Say the right thing.
At the grand level, what HR tells employees has to match what the company actually believes; empty rhetoric only breeds discontent. And when it comes to the details of pay and benefits, explain clearly what's being done and why. For example, asks consultant Dennis Ackley, "When you have a big deductible, do employees understand you're focusing on big costs? Or do they just think HR is being annoying?"
Measure the right thing.
Human resources isn't taken seriously by top management because it can't demonstrate its impact on the business. Statistics on hiring, turnover, and training measure activity but not value. So devise measurements that consider impact: When you trained people, did they learn anything that made them better workers? And connect that data to business-performance indicators — such as customer loyalty, quality, employee-replacement costs, and, ultimately, profitability.
Get rid of the "social workers."
After Libby Sartain arrived as chief people officer at Yahoo, she moved several HR staffers out — some because they didn't have the right functional skills, but mostly because "they were stuck in the old-school way of doing things." Human resources shouldn't be about cutting costs, but it is all about business. The people who work there need to be both technically competent and sophisticated about the company's strategy, competitors, and customers.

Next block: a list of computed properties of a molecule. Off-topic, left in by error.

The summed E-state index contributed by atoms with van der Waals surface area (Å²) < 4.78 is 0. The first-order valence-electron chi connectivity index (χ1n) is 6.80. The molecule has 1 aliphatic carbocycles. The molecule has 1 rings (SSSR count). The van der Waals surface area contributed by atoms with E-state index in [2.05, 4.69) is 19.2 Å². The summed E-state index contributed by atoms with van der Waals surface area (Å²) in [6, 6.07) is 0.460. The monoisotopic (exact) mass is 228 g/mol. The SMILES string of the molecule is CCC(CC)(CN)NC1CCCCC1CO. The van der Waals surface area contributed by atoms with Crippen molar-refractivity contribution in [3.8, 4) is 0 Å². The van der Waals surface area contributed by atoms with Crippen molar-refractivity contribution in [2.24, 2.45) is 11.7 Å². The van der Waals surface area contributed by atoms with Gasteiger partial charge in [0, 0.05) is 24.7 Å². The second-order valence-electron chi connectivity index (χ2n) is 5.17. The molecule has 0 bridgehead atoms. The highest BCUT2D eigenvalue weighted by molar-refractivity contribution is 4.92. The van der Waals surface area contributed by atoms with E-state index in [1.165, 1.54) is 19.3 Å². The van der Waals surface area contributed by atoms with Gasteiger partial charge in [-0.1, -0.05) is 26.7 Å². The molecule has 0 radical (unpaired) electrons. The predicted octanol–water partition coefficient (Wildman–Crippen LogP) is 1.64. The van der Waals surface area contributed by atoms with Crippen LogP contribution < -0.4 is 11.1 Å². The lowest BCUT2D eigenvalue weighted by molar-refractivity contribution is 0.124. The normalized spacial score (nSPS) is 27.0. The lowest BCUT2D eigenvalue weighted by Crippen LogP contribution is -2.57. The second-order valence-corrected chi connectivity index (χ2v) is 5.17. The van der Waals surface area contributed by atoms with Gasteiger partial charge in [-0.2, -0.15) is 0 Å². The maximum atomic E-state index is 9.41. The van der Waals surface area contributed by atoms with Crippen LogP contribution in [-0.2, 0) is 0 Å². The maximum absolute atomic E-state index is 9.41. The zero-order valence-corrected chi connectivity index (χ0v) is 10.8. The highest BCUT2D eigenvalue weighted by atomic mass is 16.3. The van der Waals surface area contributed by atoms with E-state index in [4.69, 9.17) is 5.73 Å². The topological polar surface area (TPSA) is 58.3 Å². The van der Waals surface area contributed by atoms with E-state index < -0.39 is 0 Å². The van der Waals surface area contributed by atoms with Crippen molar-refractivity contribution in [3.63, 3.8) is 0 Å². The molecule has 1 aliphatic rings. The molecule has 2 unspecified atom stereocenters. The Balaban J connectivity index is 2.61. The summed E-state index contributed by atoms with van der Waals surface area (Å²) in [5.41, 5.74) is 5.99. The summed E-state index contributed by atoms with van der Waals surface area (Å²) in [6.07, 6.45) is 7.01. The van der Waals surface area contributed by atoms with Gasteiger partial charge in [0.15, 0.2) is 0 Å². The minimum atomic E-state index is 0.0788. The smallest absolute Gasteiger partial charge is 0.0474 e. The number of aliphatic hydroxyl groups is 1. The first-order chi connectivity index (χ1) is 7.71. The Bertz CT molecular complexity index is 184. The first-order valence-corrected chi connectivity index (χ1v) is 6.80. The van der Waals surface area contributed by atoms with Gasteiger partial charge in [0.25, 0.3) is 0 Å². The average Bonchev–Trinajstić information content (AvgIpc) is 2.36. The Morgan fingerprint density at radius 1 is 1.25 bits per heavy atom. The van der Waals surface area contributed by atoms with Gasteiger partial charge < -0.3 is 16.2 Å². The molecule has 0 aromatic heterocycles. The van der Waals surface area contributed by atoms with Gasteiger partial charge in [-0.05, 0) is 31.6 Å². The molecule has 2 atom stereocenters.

Serve the business.
Human-resources staffers walk a fine line: Employees see them as stooges for management, and management views them as annoying do-gooders representing employees. But "the best employee advocates are the ones who are concerned with advancing organizational and individual performance," says Anthony Rucci of Cardinal Health. Represent management with integrity and honesty — and back employees in the name of improving the company's capability.
Make value, not activity.
University of Michigan professor Dave Ulrich, coauthor of The HR Value Proposition (Harvard Business School Press, 2005), says HR folks must create value for four groups: They need to foster competence and commitment among employees, develop the capabilities that allow managers to execute on strategy, help build relationships with customers, and create confidence among investors in the future value of the firm.
A version of this article appeared in the August 2005 issue of Fast Company magazine.